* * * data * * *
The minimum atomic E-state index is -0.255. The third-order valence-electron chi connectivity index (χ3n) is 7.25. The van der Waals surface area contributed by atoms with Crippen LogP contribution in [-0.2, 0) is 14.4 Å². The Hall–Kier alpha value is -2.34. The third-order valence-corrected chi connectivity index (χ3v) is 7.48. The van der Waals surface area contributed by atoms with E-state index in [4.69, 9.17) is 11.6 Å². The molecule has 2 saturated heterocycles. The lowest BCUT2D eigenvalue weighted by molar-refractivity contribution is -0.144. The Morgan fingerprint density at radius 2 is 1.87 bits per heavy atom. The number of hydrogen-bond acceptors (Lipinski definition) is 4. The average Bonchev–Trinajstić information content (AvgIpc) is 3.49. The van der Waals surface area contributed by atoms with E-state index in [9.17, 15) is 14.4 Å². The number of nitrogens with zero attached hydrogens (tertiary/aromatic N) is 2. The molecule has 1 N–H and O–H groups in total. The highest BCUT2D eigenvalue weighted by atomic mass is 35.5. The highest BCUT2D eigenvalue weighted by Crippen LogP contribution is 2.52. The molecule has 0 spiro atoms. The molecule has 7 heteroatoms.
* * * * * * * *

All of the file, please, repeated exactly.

The minimum atomic E-state index is -0.255. The third-order valence-electron chi connectivity index (χ3n) is 7.25. The van der Waals surface area contributed by atoms with Crippen LogP contribution in [-0.2, 0) is 14.4 Å². The Hall–Kier alpha value is -2.34. The third-order valence-corrected chi connectivity index (χ3v) is 7.48. The van der Waals surface area contributed by atoms with E-state index in [4.69, 9.17) is 11.6 Å². The molecule has 2 saturated heterocycles. The lowest BCUT2D eigenvalue weighted by molar-refractivity contribution is -0.144. The Morgan fingerprint density at radius 2 is 1.87 bits per heavy atom. The number of hydrogen-bond acceptors (Lipinski definition) is 4. The average Bonchev–Trinajstić information content (AvgIpc) is 3.49. The van der Waals surface area contributed by atoms with E-state index in [9.17, 15) is 14.4 Å². The number of nitrogens with zero attached hydrogens (tertiary/aromatic N) is 2. The molecule has 1 N–H and O–H groups in total. The highest BCUT2D eigenvalue weighted by atomic mass is 35.5. The highest BCUT2D eigenvalue weighted by Crippen LogP contribution is 2.52. The molecule has 0 spiro atoms. The molecule has 7 heteroatoms.